Morco Geological Services Inc., doing business as Morco Geological in Carlsbad, N.M., has agreed to pay $595,737 in back wages to 121 current and former mud logging technicians. This action follows an investigation by the Wage and Hour Division that found violations of the minimum wage, overtime and record-keeping provisions of the Fair Labor Standards Act. Investigators determined that Morco Geological improperly classified nonexempt employees, such as mud logging technicians, as exempt from overtime pay. It paid them a fixed daily rate of $75 daily. This investigation was conducted under a multiyear enforcement initiative focused on vendors who perform various phases of the oil and gas fracking process at active shale drilling sites in the Southwest.
Texas Manufacturer Cited for Amputation and Other Hazards
DeWalch Technologies Inc. in Houston, Texas, was cited with 32 safety and health violations by the Occupational Safety and Health Administration. Fines of $85,400 have been proposed for exposing workers to amputation, electrical, noise and other workplace hazards. OSHA began the inspection under its regional emphasis program on the manufacture of fabricated metal products. The violations included failing to implement a hearing conservation program, secure hoisted loads, and implement a hazard communication program that includes employee training and proper labeling on chemicals.
Consent Order Restores $150,000 to Profit Sharing Plan in Illinois
Under terms of a consent order and judgment, $150,226 must be restored to the Profit Sharing Plan of the defunct Cougar Package Designers Inc. The judgment follows an investigation by the Employee Benefits Security Administration that found plan assets were improperly transferred and commingled with the Lemont-Ill. based company's operating funds between Jan. 1, 2009 and Sept. 30, 2010, in violation of the Employee Retirement Income Security Act. Cougar Packaging Solutions Inc. bought part of the assets of Cougar Package Designers but did not adopt the retirement plan. Because the plan was not adopted, its governing documents required that it be terminated.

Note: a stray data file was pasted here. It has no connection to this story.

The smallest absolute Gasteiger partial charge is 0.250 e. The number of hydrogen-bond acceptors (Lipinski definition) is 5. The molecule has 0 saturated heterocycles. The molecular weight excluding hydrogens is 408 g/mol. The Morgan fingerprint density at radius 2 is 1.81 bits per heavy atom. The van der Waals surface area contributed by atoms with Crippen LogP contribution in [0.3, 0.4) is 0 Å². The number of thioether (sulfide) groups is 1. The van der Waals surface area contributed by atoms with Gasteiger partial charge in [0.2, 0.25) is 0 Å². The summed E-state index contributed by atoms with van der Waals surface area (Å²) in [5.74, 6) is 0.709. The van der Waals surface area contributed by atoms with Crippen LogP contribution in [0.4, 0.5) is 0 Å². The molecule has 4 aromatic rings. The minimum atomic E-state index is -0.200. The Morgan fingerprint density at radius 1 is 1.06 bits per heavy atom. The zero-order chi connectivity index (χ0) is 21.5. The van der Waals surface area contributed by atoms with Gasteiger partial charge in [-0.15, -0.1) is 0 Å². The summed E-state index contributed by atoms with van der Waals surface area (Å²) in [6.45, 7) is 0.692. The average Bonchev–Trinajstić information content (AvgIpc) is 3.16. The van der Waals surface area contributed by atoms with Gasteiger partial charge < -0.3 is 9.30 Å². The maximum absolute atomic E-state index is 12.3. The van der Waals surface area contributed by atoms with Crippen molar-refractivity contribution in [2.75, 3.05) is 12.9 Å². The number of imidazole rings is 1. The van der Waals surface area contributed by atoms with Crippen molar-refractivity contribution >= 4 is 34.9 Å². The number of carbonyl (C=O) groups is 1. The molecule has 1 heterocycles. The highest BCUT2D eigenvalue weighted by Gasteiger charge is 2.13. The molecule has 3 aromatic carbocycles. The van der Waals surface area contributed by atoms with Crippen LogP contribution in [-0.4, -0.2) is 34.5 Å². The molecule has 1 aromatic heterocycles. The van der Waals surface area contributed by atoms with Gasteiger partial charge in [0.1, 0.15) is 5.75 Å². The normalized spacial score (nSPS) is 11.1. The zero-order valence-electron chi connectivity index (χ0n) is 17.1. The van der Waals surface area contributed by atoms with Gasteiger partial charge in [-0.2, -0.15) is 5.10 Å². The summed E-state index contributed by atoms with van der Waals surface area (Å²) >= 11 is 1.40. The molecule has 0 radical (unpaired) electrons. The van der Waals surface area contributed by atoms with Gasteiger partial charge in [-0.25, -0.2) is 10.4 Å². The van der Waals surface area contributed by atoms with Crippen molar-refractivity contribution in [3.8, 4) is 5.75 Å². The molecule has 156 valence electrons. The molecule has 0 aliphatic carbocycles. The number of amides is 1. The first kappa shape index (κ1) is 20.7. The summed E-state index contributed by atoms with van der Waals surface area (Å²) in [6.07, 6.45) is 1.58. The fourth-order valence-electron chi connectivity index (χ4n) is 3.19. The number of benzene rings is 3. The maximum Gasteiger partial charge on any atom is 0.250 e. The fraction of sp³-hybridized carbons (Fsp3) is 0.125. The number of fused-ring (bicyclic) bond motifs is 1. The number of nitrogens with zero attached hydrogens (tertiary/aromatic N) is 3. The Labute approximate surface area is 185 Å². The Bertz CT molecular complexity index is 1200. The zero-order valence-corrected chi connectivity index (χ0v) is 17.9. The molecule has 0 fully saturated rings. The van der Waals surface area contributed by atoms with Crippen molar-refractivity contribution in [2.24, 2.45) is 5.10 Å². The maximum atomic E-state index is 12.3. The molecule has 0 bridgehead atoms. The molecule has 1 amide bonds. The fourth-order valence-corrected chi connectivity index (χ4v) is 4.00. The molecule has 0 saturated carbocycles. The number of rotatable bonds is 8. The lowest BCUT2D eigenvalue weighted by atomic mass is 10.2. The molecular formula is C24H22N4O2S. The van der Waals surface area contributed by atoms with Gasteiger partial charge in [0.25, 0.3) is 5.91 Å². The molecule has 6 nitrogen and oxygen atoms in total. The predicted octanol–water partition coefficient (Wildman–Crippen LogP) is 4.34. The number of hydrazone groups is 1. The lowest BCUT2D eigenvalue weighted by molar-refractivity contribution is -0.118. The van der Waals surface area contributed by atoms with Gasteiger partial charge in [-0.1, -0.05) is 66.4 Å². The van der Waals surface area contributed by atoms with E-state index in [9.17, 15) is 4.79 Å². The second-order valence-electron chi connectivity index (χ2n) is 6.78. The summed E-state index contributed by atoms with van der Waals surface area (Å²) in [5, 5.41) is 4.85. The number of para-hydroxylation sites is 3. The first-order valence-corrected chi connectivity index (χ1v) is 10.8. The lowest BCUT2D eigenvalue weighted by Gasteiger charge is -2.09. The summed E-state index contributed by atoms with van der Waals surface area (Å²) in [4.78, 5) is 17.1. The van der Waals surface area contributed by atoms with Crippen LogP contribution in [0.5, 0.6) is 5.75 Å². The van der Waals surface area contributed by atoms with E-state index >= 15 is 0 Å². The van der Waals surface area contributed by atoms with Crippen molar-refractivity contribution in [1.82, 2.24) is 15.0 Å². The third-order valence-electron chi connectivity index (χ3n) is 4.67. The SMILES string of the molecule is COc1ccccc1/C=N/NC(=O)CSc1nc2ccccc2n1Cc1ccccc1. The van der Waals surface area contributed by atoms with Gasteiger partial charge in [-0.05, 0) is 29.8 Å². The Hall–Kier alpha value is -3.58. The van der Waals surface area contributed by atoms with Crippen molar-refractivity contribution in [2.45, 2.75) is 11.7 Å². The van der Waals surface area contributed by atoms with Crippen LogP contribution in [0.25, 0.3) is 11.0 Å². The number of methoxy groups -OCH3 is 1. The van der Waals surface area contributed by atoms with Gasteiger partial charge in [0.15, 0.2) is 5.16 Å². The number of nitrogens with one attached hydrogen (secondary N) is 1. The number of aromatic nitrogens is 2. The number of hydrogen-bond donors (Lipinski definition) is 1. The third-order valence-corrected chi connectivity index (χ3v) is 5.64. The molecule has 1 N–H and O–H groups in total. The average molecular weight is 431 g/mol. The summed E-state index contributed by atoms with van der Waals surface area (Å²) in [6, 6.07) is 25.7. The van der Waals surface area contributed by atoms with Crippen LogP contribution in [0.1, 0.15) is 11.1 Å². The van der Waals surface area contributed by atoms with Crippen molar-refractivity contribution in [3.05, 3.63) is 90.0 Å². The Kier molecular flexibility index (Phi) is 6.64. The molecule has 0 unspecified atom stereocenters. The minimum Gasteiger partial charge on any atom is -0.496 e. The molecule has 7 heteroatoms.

Poultry Processor Faulted for Exposing Workers to Chemical Hazards
The De Queen poultry processing plant owned by Pilgrim's Pride Corp. has been cited with 11 safety violations and proposed penalties of $170,000 by the Occupational Safety and Health Administration for exposing workers to hazardous chemicals. The inspection, which began in January, was initiated under the agency's Process Safety Management Covered Chemical Facilities National Emphasis Program. PSM encompasses a detailed set of requirements and procedures employers must follow to address hazards proactively that are associated with processes and equipment that use large amounts of hazardous chemicals. In this case, it was the use of anhydrous ammonia in the refrigeration system.
Theatrical Equipment Company Fined for Safety and Health Hazards
Jersey City, N.J.-based Acadia Scenic Inc., which builds scenery for the entertainment industry, was cited by the Occupational Safety and Health Administration for 22 safety and health violations, including two willful. The citations followed an April inspection, prompted by the agency's Health-High-Hazard Top 50 Local Emphasis Program and its Amputations and Combustible Dust Emphasis Program. The violations include a lack of machine guarding and the company's failure to prevent accumulations of explosive dust. Penalties of $49,600 have been proposed.